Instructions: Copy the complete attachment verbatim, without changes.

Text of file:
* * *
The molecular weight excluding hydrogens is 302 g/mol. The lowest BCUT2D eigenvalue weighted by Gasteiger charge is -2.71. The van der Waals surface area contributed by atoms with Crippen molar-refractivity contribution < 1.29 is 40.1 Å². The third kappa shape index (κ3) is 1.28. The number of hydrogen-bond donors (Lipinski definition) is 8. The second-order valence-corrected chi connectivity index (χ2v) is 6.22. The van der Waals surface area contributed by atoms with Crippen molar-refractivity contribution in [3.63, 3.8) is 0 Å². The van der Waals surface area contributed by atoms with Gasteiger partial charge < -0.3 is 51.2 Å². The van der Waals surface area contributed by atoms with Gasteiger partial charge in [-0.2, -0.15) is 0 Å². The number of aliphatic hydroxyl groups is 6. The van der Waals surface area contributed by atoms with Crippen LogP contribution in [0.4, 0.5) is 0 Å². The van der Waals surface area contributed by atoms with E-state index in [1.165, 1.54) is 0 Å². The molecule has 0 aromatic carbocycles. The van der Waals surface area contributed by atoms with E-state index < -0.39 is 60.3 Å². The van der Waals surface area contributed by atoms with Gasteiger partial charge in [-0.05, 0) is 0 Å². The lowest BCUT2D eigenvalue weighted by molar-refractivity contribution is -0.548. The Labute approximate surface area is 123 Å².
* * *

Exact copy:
The molecular weight excluding hydrogens is 302 g/mol. The lowest BCUT2D eigenvalue weighted by Gasteiger charge is -2.71. The van der Waals surface area contributed by atoms with Crippen molar-refractivity contribution < 1.29 is 40.1 Å². The third kappa shape index (κ3) is 1.28. The number of hydrogen-bond donors (Lipinski definition) is 8. The second-order valence-corrected chi connectivity index (χ2v) is 6.22. The van der Waals surface area contributed by atoms with Crippen molar-refractivity contribution in [3.63, 3.8) is 0 Å². The van der Waals surface area contributed by atoms with Gasteiger partial charge < -0.3 is 51.2 Å². The van der Waals surface area contributed by atoms with Gasteiger partial charge in [-0.2, -0.15) is 0 Å². The number of aliphatic hydroxyl groups is 6. The van der Waals surface area contributed by atoms with Crippen LogP contribution in [0.4, 0.5) is 0 Å². The van der Waals surface area contributed by atoms with E-state index in [1.165, 1.54) is 0 Å². The molecule has 0 aromatic carbocycles. The van der Waals surface area contributed by atoms with E-state index < -0.39 is 60.3 Å². The van der Waals surface area contributed by atoms with Gasteiger partial charge in [-0.05, 0) is 0 Å². The lowest BCUT2D eigenvalue weighted by molar-refractivity contribution is -0.548. The Labute approximate surface area is 123 Å².